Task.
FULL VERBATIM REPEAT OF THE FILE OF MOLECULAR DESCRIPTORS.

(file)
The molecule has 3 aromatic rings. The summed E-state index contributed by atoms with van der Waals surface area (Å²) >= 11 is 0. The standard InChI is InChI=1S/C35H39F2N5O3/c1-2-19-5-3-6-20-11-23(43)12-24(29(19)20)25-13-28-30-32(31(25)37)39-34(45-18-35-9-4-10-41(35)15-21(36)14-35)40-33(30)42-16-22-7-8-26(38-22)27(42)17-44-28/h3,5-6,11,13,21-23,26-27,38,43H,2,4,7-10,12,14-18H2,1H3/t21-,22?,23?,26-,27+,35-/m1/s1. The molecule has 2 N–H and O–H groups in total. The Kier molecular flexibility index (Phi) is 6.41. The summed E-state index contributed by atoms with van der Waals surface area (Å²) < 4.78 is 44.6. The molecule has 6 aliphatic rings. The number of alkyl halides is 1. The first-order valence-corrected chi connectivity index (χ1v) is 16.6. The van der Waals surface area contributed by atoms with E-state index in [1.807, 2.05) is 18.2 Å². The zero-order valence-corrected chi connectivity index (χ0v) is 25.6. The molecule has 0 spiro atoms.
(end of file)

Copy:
The molecule has 3 aromatic rings. The summed E-state index contributed by atoms with van der Waals surface area (Å²) >= 11 is 0. The standard InChI is InChI=1S/C35H39F2N5O3/c1-2-19-5-3-6-20-11-23(43)12-24(29(19)20)25-13-28-30-32(31(25)37)39-34(45-18-35-9-4-10-41(35)15-21(36)14-35)40-33(30)42-16-22-7-8-26(38-22)27(42)17-44-28/h3,5-6,11,13,21-23,26-27,38,43H,2,4,7-10,12,14-18H2,1H3/t21-,22?,23?,26-,27+,35-/m1/s1. The molecule has 2 N–H and O–H groups in total. The Kier molecular flexibility index (Phi) is 6.41. The summed E-state index contributed by atoms with van der Waals surface area (Å²) < 4.78 is 44.6. The molecule has 6 aliphatic rings. The number of alkyl halides is 1. The first-order valence-corrected chi connectivity index (χ1v) is 16.6. The van der Waals surface area contributed by atoms with E-state index in [1.807, 2.05) is 18.2 Å². The zero-order valence-corrected chi connectivity index (χ0v) is 25.6. The molecule has 0 spiro atoms.